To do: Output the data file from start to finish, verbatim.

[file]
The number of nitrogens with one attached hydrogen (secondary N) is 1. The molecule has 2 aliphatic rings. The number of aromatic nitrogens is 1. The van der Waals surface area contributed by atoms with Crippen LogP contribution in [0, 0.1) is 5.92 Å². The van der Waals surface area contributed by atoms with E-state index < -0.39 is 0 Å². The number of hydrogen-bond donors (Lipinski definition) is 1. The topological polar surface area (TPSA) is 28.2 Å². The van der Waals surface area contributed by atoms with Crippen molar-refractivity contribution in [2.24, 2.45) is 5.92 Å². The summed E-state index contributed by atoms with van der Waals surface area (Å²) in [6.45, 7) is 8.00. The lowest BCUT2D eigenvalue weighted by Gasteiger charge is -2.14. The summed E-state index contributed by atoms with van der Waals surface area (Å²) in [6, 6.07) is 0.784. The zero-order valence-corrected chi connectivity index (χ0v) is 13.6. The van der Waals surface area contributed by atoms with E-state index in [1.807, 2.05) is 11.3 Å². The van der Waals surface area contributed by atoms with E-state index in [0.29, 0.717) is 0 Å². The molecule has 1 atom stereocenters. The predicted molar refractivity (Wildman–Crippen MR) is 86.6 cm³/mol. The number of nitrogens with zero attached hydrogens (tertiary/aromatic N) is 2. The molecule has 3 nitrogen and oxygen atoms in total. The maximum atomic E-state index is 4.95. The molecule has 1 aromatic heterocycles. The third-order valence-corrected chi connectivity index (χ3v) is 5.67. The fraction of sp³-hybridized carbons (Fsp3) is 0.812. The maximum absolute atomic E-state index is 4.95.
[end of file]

The number of nitrogens with one attached hydrogen (secondary N) is 1. The molecule has 2 aliphatic rings. The number of aromatic nitrogens is 1. The van der Waals surface area contributed by atoms with Crippen LogP contribution in [0, 0.1) is 5.92 Å². The van der Waals surface area contributed by atoms with E-state index < -0.39 is 0 Å². The number of hydrogen-bond donors (Lipinski definition) is 1. The topological polar surface area (TPSA) is 28.2 Å². The van der Waals surface area contributed by atoms with Crippen molar-refractivity contribution in [2.24, 2.45) is 5.92 Å². The summed E-state index contributed by atoms with van der Waals surface area (Å²) in [6.45, 7) is 8.00. The lowest BCUT2D eigenvalue weighted by Gasteiger charge is -2.14. The summed E-state index contributed by atoms with van der Waals surface area (Å²) in [6, 6.07) is 0.784. The zero-order valence-corrected chi connectivity index (χ0v) is 13.6. The van der Waals surface area contributed by atoms with E-state index in [1.807, 2.05) is 11.3 Å². The van der Waals surface area contributed by atoms with E-state index in [0.29, 0.717) is 0 Å². The molecule has 1 atom stereocenters. The predicted molar refractivity (Wildman–Crippen MR) is 86.6 cm³/mol. The number of nitrogens with zero attached hydrogens (tertiary/aromatic N) is 2. The molecule has 3 nitrogen and oxygen atoms in total. The maximum atomic E-state index is 4.95. The molecule has 1 aromatic heterocycles. The third-order valence-corrected chi connectivity index (χ3v) is 5.67. The fraction of sp³-hybridized carbons (Fsp3) is 0.812. The maximum absolute atomic E-state index is 4.95.